BERKELEY (KPIX 5) — If you hike the Skyline Trail in the Berkeley Hills near Tilden Park, the view will astound you. But thanks to this week’s Jefferson Award winner Glen Schneider, it’s what is not there that has added to the beauty of this prized East Bay open space: invasive plants.
Native plants are now thriving here, and invasive ones are being wiped out. Schneider has never been afraid to get his hands dirty, telling all who ask that being outdoors, with his hands in the soil “feeds his soul.”
Years ago, when his daughter was just a little girl, they decided to have an adventure walk together.
“We got this idea, ‘Let’s see if we can hike in one day,'” recalled Schneider. “From our house in Berkeley to Grandma and Grandpa’s house over in Martinez.”
The hike took 14 and a half hours but the duo made it. But as the hours went by, Schneider was shocked by what surrounded them, and it wasn’t the view. The trail on both sides was covered, as Schneider recalled, “with Italian thistles up to your knees.”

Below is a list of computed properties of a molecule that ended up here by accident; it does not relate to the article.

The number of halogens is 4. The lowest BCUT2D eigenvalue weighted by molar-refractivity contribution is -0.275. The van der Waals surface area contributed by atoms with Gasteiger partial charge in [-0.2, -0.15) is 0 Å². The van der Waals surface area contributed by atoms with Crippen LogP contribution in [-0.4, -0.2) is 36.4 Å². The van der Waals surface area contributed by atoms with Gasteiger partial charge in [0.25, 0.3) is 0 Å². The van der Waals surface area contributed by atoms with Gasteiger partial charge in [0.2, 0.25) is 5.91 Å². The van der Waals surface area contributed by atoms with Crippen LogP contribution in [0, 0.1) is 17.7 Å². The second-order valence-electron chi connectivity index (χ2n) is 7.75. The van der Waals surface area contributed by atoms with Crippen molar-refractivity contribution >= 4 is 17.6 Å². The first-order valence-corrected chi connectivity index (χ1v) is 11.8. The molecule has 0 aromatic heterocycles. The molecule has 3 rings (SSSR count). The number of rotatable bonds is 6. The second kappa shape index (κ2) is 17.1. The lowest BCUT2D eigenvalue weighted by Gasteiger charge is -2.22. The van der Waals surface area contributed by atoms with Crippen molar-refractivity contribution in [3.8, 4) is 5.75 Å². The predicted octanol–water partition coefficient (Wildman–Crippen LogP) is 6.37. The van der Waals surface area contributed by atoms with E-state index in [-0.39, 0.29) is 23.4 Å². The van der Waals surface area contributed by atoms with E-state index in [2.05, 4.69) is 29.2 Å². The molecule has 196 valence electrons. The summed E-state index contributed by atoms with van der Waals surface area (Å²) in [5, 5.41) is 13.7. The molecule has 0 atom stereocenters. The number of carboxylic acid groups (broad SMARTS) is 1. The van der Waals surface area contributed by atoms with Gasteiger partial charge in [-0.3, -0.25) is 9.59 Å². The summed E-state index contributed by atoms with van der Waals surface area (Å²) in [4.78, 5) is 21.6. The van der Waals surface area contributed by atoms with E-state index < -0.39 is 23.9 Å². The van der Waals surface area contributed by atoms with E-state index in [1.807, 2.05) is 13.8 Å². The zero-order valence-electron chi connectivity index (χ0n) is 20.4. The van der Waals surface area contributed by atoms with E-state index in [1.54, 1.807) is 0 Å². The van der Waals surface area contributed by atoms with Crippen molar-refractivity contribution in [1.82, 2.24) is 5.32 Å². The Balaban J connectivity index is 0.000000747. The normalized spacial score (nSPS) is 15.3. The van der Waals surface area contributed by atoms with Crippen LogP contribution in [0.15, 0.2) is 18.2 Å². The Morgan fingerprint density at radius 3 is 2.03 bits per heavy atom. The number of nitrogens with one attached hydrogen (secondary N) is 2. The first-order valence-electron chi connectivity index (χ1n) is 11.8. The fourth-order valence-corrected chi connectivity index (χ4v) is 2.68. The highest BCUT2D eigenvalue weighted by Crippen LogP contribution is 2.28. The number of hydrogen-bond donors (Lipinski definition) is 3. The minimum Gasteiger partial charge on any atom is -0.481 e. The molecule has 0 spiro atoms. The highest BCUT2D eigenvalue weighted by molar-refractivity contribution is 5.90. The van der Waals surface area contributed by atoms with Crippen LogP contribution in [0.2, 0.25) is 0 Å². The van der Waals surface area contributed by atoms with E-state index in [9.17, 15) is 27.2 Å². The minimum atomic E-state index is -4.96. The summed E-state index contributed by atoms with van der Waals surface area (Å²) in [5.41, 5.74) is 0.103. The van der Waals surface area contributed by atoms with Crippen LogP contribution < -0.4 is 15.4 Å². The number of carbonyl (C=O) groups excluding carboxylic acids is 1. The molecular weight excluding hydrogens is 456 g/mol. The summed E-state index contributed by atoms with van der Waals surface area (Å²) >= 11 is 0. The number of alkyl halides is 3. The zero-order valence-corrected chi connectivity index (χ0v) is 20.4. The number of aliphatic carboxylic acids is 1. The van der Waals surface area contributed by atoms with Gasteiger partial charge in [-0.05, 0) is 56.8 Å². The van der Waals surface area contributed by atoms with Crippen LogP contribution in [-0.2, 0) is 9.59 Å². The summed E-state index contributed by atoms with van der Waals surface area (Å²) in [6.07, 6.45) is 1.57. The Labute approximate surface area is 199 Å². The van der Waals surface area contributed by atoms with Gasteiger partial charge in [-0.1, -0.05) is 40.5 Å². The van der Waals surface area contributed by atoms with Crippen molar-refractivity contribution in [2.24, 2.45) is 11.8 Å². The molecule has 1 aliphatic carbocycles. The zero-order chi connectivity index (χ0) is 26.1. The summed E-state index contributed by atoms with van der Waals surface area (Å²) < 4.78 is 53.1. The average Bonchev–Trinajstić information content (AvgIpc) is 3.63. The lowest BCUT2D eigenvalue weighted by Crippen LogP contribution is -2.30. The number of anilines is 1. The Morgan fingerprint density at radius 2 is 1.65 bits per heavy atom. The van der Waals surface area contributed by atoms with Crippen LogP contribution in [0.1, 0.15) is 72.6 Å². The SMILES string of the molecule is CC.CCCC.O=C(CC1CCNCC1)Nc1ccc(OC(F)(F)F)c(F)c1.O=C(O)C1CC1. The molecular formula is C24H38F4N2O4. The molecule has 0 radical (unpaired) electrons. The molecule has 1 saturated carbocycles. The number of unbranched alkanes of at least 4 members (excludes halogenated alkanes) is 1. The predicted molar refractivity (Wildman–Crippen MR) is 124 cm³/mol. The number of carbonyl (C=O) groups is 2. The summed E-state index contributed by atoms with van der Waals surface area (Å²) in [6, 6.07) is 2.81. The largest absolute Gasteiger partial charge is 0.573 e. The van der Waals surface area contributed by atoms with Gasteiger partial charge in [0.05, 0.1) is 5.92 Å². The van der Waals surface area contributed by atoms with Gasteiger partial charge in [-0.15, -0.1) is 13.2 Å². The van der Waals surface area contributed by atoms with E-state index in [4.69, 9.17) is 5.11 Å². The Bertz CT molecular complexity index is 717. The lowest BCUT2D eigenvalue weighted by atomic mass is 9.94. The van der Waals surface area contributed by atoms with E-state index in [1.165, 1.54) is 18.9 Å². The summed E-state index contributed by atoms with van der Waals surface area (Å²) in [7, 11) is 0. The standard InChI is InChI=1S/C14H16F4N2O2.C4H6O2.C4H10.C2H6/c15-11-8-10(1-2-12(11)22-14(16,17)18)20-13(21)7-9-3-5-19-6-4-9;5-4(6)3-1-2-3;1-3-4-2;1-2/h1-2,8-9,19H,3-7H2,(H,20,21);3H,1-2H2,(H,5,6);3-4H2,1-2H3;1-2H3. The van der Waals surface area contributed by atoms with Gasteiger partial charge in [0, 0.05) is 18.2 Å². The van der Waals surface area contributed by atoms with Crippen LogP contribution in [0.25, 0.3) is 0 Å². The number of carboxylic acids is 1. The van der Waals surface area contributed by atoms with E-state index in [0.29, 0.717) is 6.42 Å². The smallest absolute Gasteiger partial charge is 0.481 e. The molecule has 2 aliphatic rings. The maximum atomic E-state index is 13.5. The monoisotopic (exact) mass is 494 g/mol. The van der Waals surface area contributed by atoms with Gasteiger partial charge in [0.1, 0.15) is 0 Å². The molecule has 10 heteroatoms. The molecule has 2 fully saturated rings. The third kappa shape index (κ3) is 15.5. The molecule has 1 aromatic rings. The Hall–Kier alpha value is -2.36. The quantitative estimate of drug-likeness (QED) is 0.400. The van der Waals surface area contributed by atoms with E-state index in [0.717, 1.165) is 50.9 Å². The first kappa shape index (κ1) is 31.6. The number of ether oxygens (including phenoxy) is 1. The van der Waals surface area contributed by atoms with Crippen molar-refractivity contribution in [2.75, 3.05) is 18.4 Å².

So he started clearing little bits of the trail by himself. Twenty-five years later, Schneider now has a “Skyline Garden” army of volunteers who come out twice a week to spray vinegar on fledgling weeds, and at the same time, restore the native plants. East Bay Mud, which owns the land as part of its watershed, is one agency that helps fund Schneider’s effort, the Skyline Garden’s Project.
Schneider is quick point out the restoration is an immense group effort, and as such, is as much about educating his volunteers and the community, as it is about trail restoration.
“When you bring back the mix of native plants then you also bring back the mix of native butterflies and bees and birds and small animals and everything,” said Schneider. “What we’re really doing is we’re training people how to restore and heal the land.”
Schneider’s Skyline Garden’s Project is part of the East Bay Chapter of the California Native Plant Society. To volunteer for the project, use this link.